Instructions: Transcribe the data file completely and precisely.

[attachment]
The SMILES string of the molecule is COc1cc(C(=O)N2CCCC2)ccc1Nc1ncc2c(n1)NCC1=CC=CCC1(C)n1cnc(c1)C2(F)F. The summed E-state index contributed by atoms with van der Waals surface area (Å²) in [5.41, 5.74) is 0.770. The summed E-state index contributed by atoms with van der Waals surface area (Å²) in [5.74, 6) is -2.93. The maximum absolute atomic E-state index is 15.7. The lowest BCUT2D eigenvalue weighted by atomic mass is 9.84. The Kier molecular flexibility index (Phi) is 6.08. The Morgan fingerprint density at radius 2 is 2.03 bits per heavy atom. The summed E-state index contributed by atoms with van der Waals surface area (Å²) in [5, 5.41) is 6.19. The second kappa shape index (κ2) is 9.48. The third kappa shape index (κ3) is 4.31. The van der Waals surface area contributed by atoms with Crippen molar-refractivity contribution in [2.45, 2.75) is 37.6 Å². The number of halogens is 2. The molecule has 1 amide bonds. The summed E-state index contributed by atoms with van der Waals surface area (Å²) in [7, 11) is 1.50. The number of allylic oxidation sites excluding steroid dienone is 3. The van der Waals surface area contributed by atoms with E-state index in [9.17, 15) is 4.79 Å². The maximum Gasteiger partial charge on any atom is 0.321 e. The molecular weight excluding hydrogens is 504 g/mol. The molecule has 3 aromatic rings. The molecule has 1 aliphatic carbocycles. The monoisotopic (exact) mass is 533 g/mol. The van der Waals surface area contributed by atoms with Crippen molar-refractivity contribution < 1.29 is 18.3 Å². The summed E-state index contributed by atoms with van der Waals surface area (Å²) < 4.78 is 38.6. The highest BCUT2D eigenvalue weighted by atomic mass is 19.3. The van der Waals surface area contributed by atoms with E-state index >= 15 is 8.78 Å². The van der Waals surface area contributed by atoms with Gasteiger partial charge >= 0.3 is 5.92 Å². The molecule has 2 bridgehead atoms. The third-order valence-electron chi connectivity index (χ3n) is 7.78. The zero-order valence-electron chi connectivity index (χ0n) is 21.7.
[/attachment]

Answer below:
The SMILES string of the molecule is COc1cc(C(=O)N2CCCC2)ccc1Nc1ncc2c(n1)NCC1=CC=CCC1(C)n1cnc(c1)C2(F)F. The summed E-state index contributed by atoms with van der Waals surface area (Å²) in [5.41, 5.74) is 0.770. The summed E-state index contributed by atoms with van der Waals surface area (Å²) in [5.74, 6) is -2.93. The maximum absolute atomic E-state index is 15.7. The lowest BCUT2D eigenvalue weighted by atomic mass is 9.84. The Kier molecular flexibility index (Phi) is 6.08. The Morgan fingerprint density at radius 2 is 2.03 bits per heavy atom. The summed E-state index contributed by atoms with van der Waals surface area (Å²) in [5, 5.41) is 6.19. The second kappa shape index (κ2) is 9.48. The third kappa shape index (κ3) is 4.31. The van der Waals surface area contributed by atoms with Crippen molar-refractivity contribution in [2.45, 2.75) is 37.6 Å². The number of halogens is 2. The molecule has 1 amide bonds. The summed E-state index contributed by atoms with van der Waals surface area (Å²) in [7, 11) is 1.50. The number of allylic oxidation sites excluding steroid dienone is 3. The van der Waals surface area contributed by atoms with E-state index in [9.17, 15) is 4.79 Å². The maximum Gasteiger partial charge on any atom is 0.321 e. The molecular weight excluding hydrogens is 504 g/mol. The molecule has 3 aromatic rings. The molecule has 1 aliphatic carbocycles. The monoisotopic (exact) mass is 533 g/mol. The van der Waals surface area contributed by atoms with Crippen molar-refractivity contribution < 1.29 is 18.3 Å². The summed E-state index contributed by atoms with van der Waals surface area (Å²) < 4.78 is 38.6. The highest BCUT2D eigenvalue weighted by atomic mass is 19.3. The van der Waals surface area contributed by atoms with E-state index >= 15 is 8.78 Å². The van der Waals surface area contributed by atoms with Gasteiger partial charge >= 0.3 is 5.92 Å². The molecule has 2 bridgehead atoms. The third-order valence-electron chi connectivity index (χ3n) is 7.78. The zero-order valence-electron chi connectivity index (χ0n) is 21.7.